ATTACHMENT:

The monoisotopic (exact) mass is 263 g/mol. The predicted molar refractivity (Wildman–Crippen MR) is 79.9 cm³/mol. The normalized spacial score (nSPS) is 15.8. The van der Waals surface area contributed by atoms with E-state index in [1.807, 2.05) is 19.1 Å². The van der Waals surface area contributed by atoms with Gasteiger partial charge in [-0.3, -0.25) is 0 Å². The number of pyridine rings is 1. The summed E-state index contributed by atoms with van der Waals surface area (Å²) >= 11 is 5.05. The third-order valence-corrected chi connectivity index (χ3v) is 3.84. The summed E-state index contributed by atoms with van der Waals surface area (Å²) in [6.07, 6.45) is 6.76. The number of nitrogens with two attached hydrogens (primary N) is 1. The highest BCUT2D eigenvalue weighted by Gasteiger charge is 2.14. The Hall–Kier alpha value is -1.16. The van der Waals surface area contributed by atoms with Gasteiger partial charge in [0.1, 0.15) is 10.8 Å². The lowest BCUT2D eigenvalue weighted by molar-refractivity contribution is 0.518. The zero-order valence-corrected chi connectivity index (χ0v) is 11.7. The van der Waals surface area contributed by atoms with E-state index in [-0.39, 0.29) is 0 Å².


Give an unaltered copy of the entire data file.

The monoisotopic (exact) mass is 263 g/mol. The predicted molar refractivity (Wildman–Crippen MR) is 79.9 cm³/mol. The normalized spacial score (nSPS) is 15.8. The van der Waals surface area contributed by atoms with E-state index in [1.807, 2.05) is 19.1 Å². The van der Waals surface area contributed by atoms with Gasteiger partial charge in [-0.3, -0.25) is 0 Å². The number of pyridine rings is 1. The summed E-state index contributed by atoms with van der Waals surface area (Å²) >= 11 is 5.05. The third-order valence-corrected chi connectivity index (χ3v) is 3.84. The summed E-state index contributed by atoms with van der Waals surface area (Å²) in [6.07, 6.45) is 6.76. The number of nitrogens with two attached hydrogens (primary N) is 1. The highest BCUT2D eigenvalue weighted by Gasteiger charge is 2.14. The Hall–Kier alpha value is -1.16. The van der Waals surface area contributed by atoms with Gasteiger partial charge in [0.1, 0.15) is 10.8 Å². The lowest BCUT2D eigenvalue weighted by molar-refractivity contribution is 0.518. The zero-order valence-corrected chi connectivity index (χ0v) is 11.7. The van der Waals surface area contributed by atoms with E-state index in [-0.39, 0.29) is 0 Å².